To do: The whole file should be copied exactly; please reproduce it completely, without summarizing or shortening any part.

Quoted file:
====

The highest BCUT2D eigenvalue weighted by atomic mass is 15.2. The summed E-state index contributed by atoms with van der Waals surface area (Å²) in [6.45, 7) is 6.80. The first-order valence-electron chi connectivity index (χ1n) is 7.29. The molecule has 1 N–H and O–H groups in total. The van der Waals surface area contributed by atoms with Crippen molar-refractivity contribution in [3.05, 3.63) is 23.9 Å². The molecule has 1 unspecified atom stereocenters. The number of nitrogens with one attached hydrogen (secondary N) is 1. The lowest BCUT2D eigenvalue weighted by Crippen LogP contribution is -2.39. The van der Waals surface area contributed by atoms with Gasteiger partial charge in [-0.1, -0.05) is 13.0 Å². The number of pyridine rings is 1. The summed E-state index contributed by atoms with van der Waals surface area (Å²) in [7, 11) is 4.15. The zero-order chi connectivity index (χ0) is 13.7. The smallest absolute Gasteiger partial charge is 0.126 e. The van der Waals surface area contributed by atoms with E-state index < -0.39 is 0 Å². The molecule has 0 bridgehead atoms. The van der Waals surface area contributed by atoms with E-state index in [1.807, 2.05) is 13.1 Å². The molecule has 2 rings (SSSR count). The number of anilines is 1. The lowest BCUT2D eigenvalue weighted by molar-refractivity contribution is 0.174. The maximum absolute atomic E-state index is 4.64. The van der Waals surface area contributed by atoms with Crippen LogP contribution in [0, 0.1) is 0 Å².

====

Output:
The highest BCUT2D eigenvalue weighted by atomic mass is 15.2. The summed E-state index contributed by atoms with van der Waals surface area (Å²) in [6.45, 7) is 6.80. The first-order valence-electron chi connectivity index (χ1n) is 7.29. The molecule has 1 N–H and O–H groups in total. The van der Waals surface area contributed by atoms with Crippen molar-refractivity contribution in [3.05, 3.63) is 23.9 Å². The molecule has 1 unspecified atom stereocenters. The number of nitrogens with one attached hydrogen (secondary N) is 1. The lowest BCUT2D eigenvalue weighted by Crippen LogP contribution is -2.39. The van der Waals surface area contributed by atoms with Gasteiger partial charge in [-0.1, -0.05) is 13.0 Å². The number of pyridine rings is 1. The summed E-state index contributed by atoms with van der Waals surface area (Å²) in [7, 11) is 4.15. The zero-order chi connectivity index (χ0) is 13.7. The smallest absolute Gasteiger partial charge is 0.126 e. The van der Waals surface area contributed by atoms with E-state index < -0.39 is 0 Å². The molecule has 0 bridgehead atoms. The van der Waals surface area contributed by atoms with E-state index in [1.807, 2.05) is 13.1 Å². The molecule has 2 rings (SSSR count). The number of anilines is 1. The lowest BCUT2D eigenvalue weighted by molar-refractivity contribution is 0.174. The maximum absolute atomic E-state index is 4.64. The van der Waals surface area contributed by atoms with Crippen LogP contribution in [0, 0.1) is 0 Å².